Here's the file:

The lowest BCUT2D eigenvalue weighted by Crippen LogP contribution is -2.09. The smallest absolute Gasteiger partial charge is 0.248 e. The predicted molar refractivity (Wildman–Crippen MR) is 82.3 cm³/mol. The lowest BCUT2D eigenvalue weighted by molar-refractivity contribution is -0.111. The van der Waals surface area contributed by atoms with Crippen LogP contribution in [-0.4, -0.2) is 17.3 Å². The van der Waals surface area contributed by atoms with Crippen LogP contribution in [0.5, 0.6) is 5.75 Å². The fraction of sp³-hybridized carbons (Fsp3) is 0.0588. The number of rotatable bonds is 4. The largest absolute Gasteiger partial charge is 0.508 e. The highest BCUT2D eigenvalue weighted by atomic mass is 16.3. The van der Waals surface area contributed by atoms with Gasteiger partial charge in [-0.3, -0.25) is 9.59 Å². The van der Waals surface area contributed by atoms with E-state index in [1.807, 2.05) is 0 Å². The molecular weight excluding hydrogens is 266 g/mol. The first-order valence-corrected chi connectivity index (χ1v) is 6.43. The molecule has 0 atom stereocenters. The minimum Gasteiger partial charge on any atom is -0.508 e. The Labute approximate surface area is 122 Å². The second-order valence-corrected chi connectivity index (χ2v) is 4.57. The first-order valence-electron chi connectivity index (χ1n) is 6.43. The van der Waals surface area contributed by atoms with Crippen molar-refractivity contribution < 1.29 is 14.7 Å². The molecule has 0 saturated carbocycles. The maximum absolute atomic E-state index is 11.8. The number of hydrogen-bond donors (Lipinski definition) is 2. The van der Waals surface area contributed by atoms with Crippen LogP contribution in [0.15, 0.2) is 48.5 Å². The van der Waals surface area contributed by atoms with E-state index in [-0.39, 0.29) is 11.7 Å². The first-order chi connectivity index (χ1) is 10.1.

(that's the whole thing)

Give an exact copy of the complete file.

The lowest BCUT2D eigenvalue weighted by Crippen LogP contribution is -2.09. The smallest absolute Gasteiger partial charge is 0.248 e. The predicted molar refractivity (Wildman–Crippen MR) is 82.3 cm³/mol. The lowest BCUT2D eigenvalue weighted by molar-refractivity contribution is -0.111. The van der Waals surface area contributed by atoms with Crippen LogP contribution in [-0.4, -0.2) is 17.3 Å². The van der Waals surface area contributed by atoms with Crippen LogP contribution in [0.5, 0.6) is 5.75 Å². The fraction of sp³-hybridized carbons (Fsp3) is 0.0588. The number of rotatable bonds is 4. The largest absolute Gasteiger partial charge is 0.508 e. The highest BCUT2D eigenvalue weighted by atomic mass is 16.3. The van der Waals surface area contributed by atoms with Gasteiger partial charge in [-0.3, -0.25) is 9.59 Å². The van der Waals surface area contributed by atoms with E-state index in [1.807, 2.05) is 0 Å². The molecular weight excluding hydrogens is 266 g/mol. The first-order valence-corrected chi connectivity index (χ1v) is 6.43. The molecule has 0 atom stereocenters. The minimum Gasteiger partial charge on any atom is -0.508 e. The Labute approximate surface area is 122 Å². The second-order valence-corrected chi connectivity index (χ2v) is 4.57. The first-order valence-electron chi connectivity index (χ1n) is 6.43. The van der Waals surface area contributed by atoms with Crippen molar-refractivity contribution < 1.29 is 14.7 Å². The molecule has 0 saturated carbocycles. The maximum absolute atomic E-state index is 11.8. The number of hydrogen-bond donors (Lipinski definition) is 2. The van der Waals surface area contributed by atoms with Crippen LogP contribution in [0.15, 0.2) is 48.5 Å². The van der Waals surface area contributed by atoms with E-state index in [-0.39, 0.29) is 11.7 Å². The first-order chi connectivity index (χ1) is 10.1.